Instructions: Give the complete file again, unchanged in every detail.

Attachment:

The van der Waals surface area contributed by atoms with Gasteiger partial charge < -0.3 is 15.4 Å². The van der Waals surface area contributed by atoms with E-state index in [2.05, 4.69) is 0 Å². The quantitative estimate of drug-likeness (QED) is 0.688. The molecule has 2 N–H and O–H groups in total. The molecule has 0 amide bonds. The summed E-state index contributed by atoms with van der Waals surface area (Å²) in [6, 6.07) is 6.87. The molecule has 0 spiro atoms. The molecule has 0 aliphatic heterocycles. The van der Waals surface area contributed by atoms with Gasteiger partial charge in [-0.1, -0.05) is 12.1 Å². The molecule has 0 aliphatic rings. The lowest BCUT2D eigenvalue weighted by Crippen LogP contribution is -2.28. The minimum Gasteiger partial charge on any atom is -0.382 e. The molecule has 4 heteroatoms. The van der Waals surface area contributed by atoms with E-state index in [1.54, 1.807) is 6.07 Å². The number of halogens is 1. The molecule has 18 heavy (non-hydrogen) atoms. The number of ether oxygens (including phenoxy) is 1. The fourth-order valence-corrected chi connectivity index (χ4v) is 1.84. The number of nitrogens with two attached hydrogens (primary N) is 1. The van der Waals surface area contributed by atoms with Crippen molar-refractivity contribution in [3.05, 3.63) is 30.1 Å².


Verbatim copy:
The van der Waals surface area contributed by atoms with Gasteiger partial charge < -0.3 is 15.4 Å². The van der Waals surface area contributed by atoms with E-state index in [2.05, 4.69) is 0 Å². The quantitative estimate of drug-likeness (QED) is 0.688. The molecule has 2 N–H and O–H groups in total. The molecule has 0 amide bonds. The summed E-state index contributed by atoms with van der Waals surface area (Å²) in [6, 6.07) is 6.87. The molecule has 0 spiro atoms. The molecule has 0 aliphatic heterocycles. The van der Waals surface area contributed by atoms with Gasteiger partial charge in [-0.1, -0.05) is 12.1 Å². The molecule has 0 aliphatic rings. The lowest BCUT2D eigenvalue weighted by Crippen LogP contribution is -2.28. The minimum Gasteiger partial charge on any atom is -0.382 e. The molecule has 4 heteroatoms. The van der Waals surface area contributed by atoms with E-state index in [1.54, 1.807) is 6.07 Å². The number of halogens is 1. The molecule has 18 heavy (non-hydrogen) atoms. The number of ether oxygens (including phenoxy) is 1. The fourth-order valence-corrected chi connectivity index (χ4v) is 1.84. The number of nitrogens with two attached hydrogens (primary N) is 1. The van der Waals surface area contributed by atoms with Crippen molar-refractivity contribution in [3.05, 3.63) is 30.1 Å².